Protecting Yourself from Sim Swapping – Crypto Security

by Baikken

Let me start by saying there are dozens of precautions most people know about when it comes to crypto. From wallet choices to not saying your holdings publicly. But there is one that I see that is not mentioned very frequently. So I wanted to shed light on it. Something a little different, but very devastating. This is especially unknown to new crypto holders.

And that is how to protect yourself from Sim Swapping.

TL:DR You can skip to the last section that explains how to protect yourself

What is Sim Swapping?

SIM swapping occurs when someone contacts your wireless carrier and is able to convince the call center employee that they are, in fact, you, using your personal data. And you would be absolutely shocked how easy it is to do over the phone.

They do this by using data that’s often exposed in hacks, data breaches, or information you publicly share on social networks to trick the call center employ into switching the SIM card linked to your phone number, and replace it with a SIM card in their possession. This gives them complete control to incoming text messages and anything related to your phone number.

Why should I care?

Well apart from the annoyance of having to go through endless customer support to get your phone number back, the main reason it is worrisome is because many many services use SMS 2-factor authentication. For example, if your G-Mail uses SMS 2FA, the attacker could take control of your e-mail. I don’t need to explain how devastating that is. If they get your e-mail, they get access to various password recoveries. People could steal your gaming accounts, get into your bank apps, etc.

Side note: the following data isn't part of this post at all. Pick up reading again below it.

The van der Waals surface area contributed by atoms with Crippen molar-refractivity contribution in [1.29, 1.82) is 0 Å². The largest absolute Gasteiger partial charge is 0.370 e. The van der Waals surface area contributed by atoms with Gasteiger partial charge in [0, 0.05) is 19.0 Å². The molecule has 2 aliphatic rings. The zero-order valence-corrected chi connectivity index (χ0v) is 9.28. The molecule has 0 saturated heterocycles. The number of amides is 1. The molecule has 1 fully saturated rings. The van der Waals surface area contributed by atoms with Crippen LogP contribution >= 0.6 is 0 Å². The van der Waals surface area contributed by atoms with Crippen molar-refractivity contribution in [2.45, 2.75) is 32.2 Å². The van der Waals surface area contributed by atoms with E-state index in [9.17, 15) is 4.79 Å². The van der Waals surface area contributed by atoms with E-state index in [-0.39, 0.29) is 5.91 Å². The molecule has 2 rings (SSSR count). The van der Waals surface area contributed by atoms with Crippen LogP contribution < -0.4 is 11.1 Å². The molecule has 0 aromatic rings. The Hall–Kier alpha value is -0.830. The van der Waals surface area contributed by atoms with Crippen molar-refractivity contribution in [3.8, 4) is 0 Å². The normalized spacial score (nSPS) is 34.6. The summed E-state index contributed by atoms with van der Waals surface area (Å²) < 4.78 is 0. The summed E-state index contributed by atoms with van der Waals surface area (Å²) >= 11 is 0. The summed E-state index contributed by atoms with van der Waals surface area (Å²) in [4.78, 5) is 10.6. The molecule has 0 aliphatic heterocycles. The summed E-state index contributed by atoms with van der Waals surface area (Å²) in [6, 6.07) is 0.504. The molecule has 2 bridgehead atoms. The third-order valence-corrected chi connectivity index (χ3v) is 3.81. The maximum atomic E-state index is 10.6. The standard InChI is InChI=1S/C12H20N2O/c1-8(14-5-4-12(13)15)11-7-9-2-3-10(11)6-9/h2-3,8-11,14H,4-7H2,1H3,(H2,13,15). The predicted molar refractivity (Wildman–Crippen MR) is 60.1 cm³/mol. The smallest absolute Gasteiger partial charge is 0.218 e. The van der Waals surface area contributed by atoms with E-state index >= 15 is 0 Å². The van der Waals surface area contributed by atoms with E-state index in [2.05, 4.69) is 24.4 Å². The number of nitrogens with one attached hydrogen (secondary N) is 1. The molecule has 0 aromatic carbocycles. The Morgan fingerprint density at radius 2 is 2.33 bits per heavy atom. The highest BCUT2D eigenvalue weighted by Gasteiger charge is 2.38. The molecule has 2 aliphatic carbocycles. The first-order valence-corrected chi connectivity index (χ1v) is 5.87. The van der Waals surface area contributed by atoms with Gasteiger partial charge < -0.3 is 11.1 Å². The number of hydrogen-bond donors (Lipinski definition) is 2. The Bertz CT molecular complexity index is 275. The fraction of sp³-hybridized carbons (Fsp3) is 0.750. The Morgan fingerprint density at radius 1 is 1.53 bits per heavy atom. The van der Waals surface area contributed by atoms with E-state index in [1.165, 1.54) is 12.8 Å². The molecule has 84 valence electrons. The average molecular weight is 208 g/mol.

Why is this relevant to Cryptocurrency?

By now you’re wondering why I am posting this in a crypto guide. Well… Cryptocurrency holders are notoriously targeted by Sim Swapping and are among the most popular target groups for these types of attacks. Sim Swappers specifically look at the hacked and released lists of contact information taken from well known crypto hacks. For example, if your contact information was leaked in the Ledger hack, then you could be a target.

It could even be from a hack unrelated to crypto but your information has a very specific username that is also used in a crypto forum or subreddit.

Many many users use phone 2FA on exchanges like Binance. If they sim swap you, they could very easily withdraw funds from your wallet into their own. Crypto is a perfect target because it could be hard to track compared to bank hacks.

How can I protect myself?

Here’s the big question. Well, turns out it isn’t that difficult. There are 2 main ways to protect yourself:

  1. NEVER use your phone for 2FA as the sole source of 2FA. Yes it’s convenient, I know. But, always use your e-mail or better yet a secured authenticator. This goes for exchanges but more importantly your Main Email that is used for forgotten passwords.
  2. This one is often overlooked and it only takes a few minutes (not including wait times). For now, Call up your phone provider and ask for Port Protection. I can only speak for North America, but most providers offer this. Some by default, but most require a call. What this does is it creates an extra layer of security if somebody calls to have your number swapped to another SIM. This is handled differently by different providers, but a popular method is you will be texted to your current phone to confirm BEFORE they transfer it over. I took this precaution and it took me less than 10 minutes, including wait times.

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